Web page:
Covid is out there, and I am not gonna be one of those guys that says it is a hoax. But if you heave read my previous posts on the topic, I like looking at hard data, an I never trust media news reports.
Early in the pandemic, we had no idea what we were dealing with, and there was mass hysteria. I get it. This thing has been scary. But as I write this, we are eleven months into it, and there is all sorts of hard data we can use to see how bad this is.
I’m going to start by looking at three states. California, New York and Florida. I chose these, because they are all over the news, replete with praise or criticism for how they are handling the Pandemic response in this winter 2020 wave. California and New York are making more strict mask mandates and shutting down businesses, while Florida has specifically taken the approach of saying “Be careful out there, but live your lives.”
In Florida, you can go into any restaurant that can operate at full capacity (indoors or outdoors), and the theme parks are open… even packed. Every day looks like what the news calls a super-spreader event, and while the media condemns Florida for its response, they only talk in absolute numbers, and never use comparative averages. You know, 10,000 cases reported today, and Florida still refuses to close. So here is a little data to put this into perspective from the recent weekly averages.
The stats below are represented in terms of per 100,000 residents in each state in order to show the relative number based on the population differences. The data comes from State Health Department records and the CDC.
|Population||21.5 Million||19.5 Million||39.5 Million|
|Deaths per Day||0.47||0.62||1.42|
|Cases per Day||51.1||51.2||101|
|Tests per Day||558||1,025||759|
So what are we seeing here? The state that has had the greatest amount of mobility, the softest approach at limiting the citizens, no mask mandates, and no business closure limitations, also has the lowest number of hospitalizations per capita, lower cases per day, and far fewer deaths per capita. It also happens to be the state with by far the highest population of greater “at risk” individuals.
You might say “Yeah, but Florida is warmer.” Sure, but warmer than Southern California? No. Also consider that since Florida is open, there is a massive wave of tourism flooding into the state with people visiting the super-spreader theme parks. You know, from place like New York.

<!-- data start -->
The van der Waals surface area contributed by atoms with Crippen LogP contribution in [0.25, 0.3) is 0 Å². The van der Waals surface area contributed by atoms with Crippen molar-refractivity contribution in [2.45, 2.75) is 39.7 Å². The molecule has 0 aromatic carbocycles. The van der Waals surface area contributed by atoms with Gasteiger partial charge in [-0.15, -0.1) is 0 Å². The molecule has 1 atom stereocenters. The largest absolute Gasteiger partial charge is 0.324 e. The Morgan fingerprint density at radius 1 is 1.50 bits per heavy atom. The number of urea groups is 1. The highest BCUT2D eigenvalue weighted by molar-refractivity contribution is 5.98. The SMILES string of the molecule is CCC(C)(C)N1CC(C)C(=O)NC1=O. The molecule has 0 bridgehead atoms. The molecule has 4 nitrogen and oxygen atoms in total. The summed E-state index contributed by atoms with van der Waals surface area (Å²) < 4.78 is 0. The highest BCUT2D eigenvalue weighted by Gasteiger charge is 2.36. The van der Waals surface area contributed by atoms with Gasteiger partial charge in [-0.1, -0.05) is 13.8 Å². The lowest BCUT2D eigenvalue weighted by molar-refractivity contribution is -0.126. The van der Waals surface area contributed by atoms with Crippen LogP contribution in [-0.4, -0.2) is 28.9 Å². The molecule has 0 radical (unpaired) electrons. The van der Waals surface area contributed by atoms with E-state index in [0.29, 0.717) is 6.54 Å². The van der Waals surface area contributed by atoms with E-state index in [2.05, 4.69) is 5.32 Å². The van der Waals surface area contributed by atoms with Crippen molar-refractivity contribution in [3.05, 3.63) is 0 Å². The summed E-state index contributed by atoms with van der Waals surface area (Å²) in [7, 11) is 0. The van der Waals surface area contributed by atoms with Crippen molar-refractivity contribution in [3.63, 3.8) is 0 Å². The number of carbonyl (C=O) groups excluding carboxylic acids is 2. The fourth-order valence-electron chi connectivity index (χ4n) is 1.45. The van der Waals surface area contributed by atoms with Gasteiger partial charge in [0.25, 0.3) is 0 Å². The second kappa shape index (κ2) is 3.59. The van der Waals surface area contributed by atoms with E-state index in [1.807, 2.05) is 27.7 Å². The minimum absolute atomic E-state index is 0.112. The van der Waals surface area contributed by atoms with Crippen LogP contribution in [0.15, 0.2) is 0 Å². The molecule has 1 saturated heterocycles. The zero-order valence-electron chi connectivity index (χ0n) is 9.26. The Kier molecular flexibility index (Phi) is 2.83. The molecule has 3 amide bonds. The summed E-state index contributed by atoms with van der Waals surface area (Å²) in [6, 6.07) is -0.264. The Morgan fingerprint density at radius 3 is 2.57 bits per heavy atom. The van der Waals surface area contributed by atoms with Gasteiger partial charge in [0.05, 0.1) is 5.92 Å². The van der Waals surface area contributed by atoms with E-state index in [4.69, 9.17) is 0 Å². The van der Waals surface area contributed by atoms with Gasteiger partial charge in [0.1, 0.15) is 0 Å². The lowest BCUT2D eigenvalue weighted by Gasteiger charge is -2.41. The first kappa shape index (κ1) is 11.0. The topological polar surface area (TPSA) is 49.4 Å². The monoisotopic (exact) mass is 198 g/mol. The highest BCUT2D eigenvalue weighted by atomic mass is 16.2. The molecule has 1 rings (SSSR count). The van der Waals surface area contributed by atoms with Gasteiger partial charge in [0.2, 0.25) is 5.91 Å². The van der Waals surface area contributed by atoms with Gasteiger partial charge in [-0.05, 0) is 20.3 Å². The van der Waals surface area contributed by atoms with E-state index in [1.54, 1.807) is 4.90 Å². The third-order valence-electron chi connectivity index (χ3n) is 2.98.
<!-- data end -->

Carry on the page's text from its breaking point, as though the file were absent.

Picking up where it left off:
But Wait! There's More!
We hear about all of the Covid deaths, and we think it is awful. Surely it is, and I am not going to dispute that. But are all of these Covid deaths truly Covid deaths? You might want to look at some historical data to see how many people were dying before Covid, and look at the difference compared to how many people are dying now. In other words, if on a typical day 95 people die, we accept that as part of life. If we hear 100 people died today from Covid, we do not. But in such a case you would expect 195 people to die in a typical day during the pandemic. That would be awful! But what if the average were only 110 per day during the pandemic? Logical reasoning would dictate that you have to question why so few people are dying of normal causes, right? In looking at it like that, Covid will have really represented an additional 15 deaths, and not 95. It is bad, of course, but do we collapse the world economies for that?
So how do we know how to find this info? No worries, the CDC keeps track of it, and here is a handy dandy chart to put things into perspective:
You can absolutely look at that and see more people are dying this year than last year, but you can also see that the trends are similar, and the differential is not monumental. Add to that the fact that 2019 was a low year in deaths, and if we go back to look at other years in the past few decades, we can see years that were actually worse than this when we adjust for population. The difference is that we didn’t have a 24 hour news cycle of people peddling fear, we didn’t have politicians using a pandemic for political gain.
We didn’t change the normal parting words of “See ya later” to “Be Safe.”